Mrs. Moore and Ms. Shuping, the case managers, joined in the games along with us. Mr. Shaw, our patient mailroom attendant, showed off his moves on the basketball court — “I’m a real b-baller!” — while his wife, Mrs. Shaw, documented the action from the sidelines.

The softball game got the biggest turnout. Per custom, Mr. Patneaude, a case manager, was the pitcher for both teams. He pitched joking taunts as well, while stopping line drives. Mr. Carpenter, also a case manager, took his turn at bat, nailing softballs to the fence. Balls were fumbled, some were caught; runs were made, tumbles taken. There were no strikeouts or points kept; instead we all enjoyed the feeling of freedom, like being a kid again. The only one missing was Mr. Velez, the assistant warden of programs and a regular at our pickup games. We were sorry he could not be there but did not miss him catching our infield flies.

“It’s been a good day,” Mr. Patneaude said. “Turned out well.”

On the softball field, Assistant Warden Hemingway took over pitching and proved her merit on the mound, sending pitches sailing right past the most seasoned hitters. Both she and Warden Shoup stepped up to the plate and sent balls well into the field. 

Tony, a fellow prisoner, caught a popup from Warden Shoup and instantly inquired about the safety of her merit days.

One young woman, Keisha, who had just arrived from another facility, was blown away not just by the activities but also the staff’s participation. “I love it,” she said. “I’m amazed at the warden out here playing. Not only do they show up, but there is no awkwardness, no feeling on edge as though we are being monitored.”

Angela, our committed librarian and an avid documentarian, felt something similar. “Seeing the staff participate and enjoy themselves showed their humanness,” she said, “and likewise I feel like they saw the same in us.”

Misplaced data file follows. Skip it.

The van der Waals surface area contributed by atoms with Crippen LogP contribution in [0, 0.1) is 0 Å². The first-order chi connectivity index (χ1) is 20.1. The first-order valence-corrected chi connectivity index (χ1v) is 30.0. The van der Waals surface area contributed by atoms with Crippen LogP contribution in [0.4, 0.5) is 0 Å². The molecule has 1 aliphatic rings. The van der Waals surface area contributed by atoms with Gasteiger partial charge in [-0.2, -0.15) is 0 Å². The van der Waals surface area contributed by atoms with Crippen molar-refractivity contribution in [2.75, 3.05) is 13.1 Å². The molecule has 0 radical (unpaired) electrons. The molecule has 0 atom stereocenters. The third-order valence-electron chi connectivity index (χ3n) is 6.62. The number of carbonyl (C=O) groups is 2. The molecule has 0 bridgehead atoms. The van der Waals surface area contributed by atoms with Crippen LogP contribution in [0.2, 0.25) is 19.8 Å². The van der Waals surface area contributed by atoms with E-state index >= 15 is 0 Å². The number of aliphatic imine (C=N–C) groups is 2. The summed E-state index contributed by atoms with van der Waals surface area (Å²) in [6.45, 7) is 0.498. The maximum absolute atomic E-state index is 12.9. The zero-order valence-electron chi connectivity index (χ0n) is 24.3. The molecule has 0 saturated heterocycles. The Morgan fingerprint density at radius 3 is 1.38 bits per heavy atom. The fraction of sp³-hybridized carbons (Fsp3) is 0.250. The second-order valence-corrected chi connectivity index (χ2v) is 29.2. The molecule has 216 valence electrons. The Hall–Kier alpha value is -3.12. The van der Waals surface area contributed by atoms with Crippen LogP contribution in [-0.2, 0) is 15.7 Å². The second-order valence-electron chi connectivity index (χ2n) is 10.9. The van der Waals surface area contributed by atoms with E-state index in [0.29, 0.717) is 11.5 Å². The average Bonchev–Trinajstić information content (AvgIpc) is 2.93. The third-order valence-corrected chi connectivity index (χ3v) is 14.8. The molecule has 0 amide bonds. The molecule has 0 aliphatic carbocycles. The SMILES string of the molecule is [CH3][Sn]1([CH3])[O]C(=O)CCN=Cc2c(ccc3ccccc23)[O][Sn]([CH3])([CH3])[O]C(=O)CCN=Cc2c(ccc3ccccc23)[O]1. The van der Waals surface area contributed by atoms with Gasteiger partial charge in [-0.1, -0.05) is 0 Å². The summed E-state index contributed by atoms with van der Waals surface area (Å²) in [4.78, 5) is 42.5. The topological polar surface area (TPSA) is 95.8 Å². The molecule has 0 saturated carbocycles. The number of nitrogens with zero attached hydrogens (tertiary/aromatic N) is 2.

For the closing act, hip-hop music pumped from the PA system as a flash mob broke out doing “The Wobble,” led by none other than Assistant Warden Hemmingway. The secret was out: She has “moves like Jagger.”

As the day wound down, we all anxiously awaited the best treat, Wendy’s Biggie Bags. By the time the games were over and the sun was setting, we were all physically and emotionally exhausted — and starving. And yet there was a holdup at Wendy’s. Rather than saying, “Sorry, maybe next time,” Ms. Shuping, Mrs. Hensley and Mr. Patneaude made extra trips to retrieve our Frosties and nuggets, working late into the evening to pass them out.

A lot of hard work went into making the event special. Taylor and Tink collaborated for months to organize the festivities. The service club put together the bags and prizes, then ran the games. Our purchases of photos and hair color tickets helped fund the Wendy’s meals, candy, prizes and doughnuts. House of Mercy Ministry donated the games and coffee creamer. The Rev. Chad Smith and “Saint” Jane Derrick, along with the rest of the volunteers, made us “feel part of something bigger, as if there was a common ground of humanity,” Angela told me. 

The warden and assistant wardens trusted us to take the reins. Their open-mindedness allowed us to push ourselves on a project that brought feelings of accomplishment. We worked hard. And while sometimes we struggled, it was gratifying to feel acknowledged for our efforts. Just one day of socializing freely and feeling alive stays with us, carrying us through more difficult days.

The games, while seemingly simple, helped build a confidence many lack. No one was berated for falling at tug-of-war or teased for batting poorly. Inside, we are all at our most raw and vulnerable, and no one can judge us more harshly than we do ourselves. But for one day we put away our insecurities, looked past our feuds and respected each other as sisters in captivity.

Disclaimer: The views in this article are those of the author. Prison Journalism Project has verified the writer’s identity and basic facts such as the names of institutions mentioned.

K.C. Johnson

K.C. Johnson is a writer incarcerated in North Carolina.